Opinion The Tattoo

The next prom king

NORFOLK, Virginia, U.S.A. — As the end of the school year gets closer and closer, many seniors are excited at the idea of going to prom and casting their ballots for the next Prom Queen and King.
As millions of students across this country stand in line to vote for individuals who will have the honors and bragging rights of representing their class for no more than a few months, one wonders why these same teens won’t stand to vote for those who will represent them for at least four years.
Yes, you guessed it, these individuals seeking to lead for the next four years are candidates for president in 2004.
Although many may feel that they are voting between the “lesser of two evils” when it comes to presidential elections, voting for a president is like any other important decision.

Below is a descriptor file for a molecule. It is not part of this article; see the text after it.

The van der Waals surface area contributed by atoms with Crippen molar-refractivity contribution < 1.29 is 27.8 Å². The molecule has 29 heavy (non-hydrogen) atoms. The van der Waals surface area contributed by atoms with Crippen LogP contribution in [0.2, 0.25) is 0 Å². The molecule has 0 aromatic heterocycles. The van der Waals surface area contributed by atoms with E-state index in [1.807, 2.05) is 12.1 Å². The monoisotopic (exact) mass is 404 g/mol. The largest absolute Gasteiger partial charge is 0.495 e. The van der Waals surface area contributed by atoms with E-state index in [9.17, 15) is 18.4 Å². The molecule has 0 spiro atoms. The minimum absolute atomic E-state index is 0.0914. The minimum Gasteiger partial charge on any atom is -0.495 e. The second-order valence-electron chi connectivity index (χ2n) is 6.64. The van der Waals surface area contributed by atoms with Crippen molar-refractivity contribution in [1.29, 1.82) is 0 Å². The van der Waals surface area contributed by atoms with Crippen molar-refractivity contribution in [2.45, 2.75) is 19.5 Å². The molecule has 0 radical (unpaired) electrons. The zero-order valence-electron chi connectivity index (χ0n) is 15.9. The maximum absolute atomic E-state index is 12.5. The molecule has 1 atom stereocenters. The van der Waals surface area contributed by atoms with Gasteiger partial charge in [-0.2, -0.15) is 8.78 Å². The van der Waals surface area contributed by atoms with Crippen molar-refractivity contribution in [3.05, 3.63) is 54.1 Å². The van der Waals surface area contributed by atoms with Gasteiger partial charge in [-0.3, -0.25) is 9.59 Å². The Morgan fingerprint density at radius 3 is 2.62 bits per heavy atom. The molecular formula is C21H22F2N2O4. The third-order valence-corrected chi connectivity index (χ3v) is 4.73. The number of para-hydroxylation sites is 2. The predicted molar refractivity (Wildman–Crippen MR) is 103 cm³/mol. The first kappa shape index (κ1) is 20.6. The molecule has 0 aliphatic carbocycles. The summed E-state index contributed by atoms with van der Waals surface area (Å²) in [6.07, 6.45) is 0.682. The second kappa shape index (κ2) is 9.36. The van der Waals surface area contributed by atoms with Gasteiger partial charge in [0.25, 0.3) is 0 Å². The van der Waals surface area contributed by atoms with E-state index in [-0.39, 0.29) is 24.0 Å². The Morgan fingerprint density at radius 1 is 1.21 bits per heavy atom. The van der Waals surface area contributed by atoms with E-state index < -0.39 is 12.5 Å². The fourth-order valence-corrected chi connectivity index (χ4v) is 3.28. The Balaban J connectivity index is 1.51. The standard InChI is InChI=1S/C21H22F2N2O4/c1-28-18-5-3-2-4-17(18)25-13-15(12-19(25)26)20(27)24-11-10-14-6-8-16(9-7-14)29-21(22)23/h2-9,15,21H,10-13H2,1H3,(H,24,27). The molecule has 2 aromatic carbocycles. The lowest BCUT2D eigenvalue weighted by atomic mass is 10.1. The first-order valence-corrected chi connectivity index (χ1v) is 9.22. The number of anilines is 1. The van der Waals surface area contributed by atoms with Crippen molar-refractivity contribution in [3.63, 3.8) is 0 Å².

There may be no perfect choice, but the there is an effective tactic for those who lack the time to explore the opinions of each candidate individually — recognizing the ideological views that stand out can foster a well-educated decision.
These verdicts can be driven by anything from “No Child Left Behind,” and the importance of education, to factors such as equal rights, immigration and taxes. Resources such as “Rock the Vote,” founded in 1990 to support young American voters, and MTV’s campaign to “Choose or Lose” can provide information for young adults who don’t know quite where to start.
Recent events have proven that sometimes it takes a tragedy to let citizens realize that they unintentionally take their freedoms for granted.
The current state of patriotism and pride that has filled the hearts of so many Americans, swelling their appreciation for democracy, brings hope that many youths will embark upon a new “spirit week” by taking a stand, not just in their schools and communities, but in their nation.

Andrea Easter is a Reporter for Youth Journalism International.

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